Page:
“Story affirmed the right of self-defense by persons held illegally. In his own writings, he had admitted that ‘a situation could arise in which the checks-and-balances principle ceased to work and the various branches of government concurred in a gross usurpation.’ There would be no usual remedy by changing the law or passing an amendment to the Constitution, should the oppressed party be a minority. Story concluded, ‘If there be any remedy at all … it is a remedy never provided for by human institutions.’ That was the ‘ultimate right of all human beings in extreme cases to resist oppression, and to apply force against ruinous injustice.’” (From Mutiny on the Amistad by Howard Jones, Oxford University Press, 1987, an account of the reading of the decision in the case by Justice Joseph Story of the Supreme Court.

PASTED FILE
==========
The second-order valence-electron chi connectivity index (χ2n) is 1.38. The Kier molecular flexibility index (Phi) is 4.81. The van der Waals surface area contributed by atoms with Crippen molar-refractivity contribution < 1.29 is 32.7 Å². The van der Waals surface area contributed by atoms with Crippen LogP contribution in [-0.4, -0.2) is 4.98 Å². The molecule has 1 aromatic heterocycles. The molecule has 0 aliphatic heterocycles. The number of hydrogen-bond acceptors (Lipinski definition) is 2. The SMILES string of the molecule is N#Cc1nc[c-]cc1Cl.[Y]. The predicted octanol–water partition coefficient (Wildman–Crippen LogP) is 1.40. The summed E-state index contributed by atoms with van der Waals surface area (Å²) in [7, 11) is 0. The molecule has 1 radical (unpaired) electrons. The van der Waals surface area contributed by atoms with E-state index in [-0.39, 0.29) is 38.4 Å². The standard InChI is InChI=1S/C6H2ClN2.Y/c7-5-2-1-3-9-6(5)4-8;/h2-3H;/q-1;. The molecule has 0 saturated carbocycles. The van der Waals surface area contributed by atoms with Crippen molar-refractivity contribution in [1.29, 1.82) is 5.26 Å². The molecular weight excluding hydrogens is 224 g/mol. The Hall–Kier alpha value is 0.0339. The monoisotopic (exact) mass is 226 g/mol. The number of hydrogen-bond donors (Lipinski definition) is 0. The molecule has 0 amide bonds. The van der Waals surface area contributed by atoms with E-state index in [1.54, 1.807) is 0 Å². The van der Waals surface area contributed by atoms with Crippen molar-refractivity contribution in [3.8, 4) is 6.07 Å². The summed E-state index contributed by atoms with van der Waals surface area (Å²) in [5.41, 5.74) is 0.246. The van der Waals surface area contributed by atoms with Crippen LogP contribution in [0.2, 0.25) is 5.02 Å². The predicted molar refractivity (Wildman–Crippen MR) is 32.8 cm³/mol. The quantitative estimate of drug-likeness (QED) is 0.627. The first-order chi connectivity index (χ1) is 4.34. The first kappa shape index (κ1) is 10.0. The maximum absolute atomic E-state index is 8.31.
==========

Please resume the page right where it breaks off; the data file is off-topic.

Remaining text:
As for grounds for arrest: “The carrying of arms in a quiet, peaceable, and orderly manner, concealed on or about the person, is not a breach of the peace. Nor does such an act of itself, lead to a breach of the peace.” (Wharton’s Criminal and Civil Procedure, 12th Ed., Vol.2: Judy v. Lashley, 5 W. Va. 628, 41 S.E. 197).

SOURCE

 

Criminal Law

2670. Lawful Performance: Peace Officer

The People have the burden of proving beyond a reasonable doubt that <insert name, excluding title> was lawfully performing (his/her) duties as a peace officer. If the People have not met this burden, you must find the defendant not guilty of <insert name[s] of all offense[s] with lawful performance as an element>.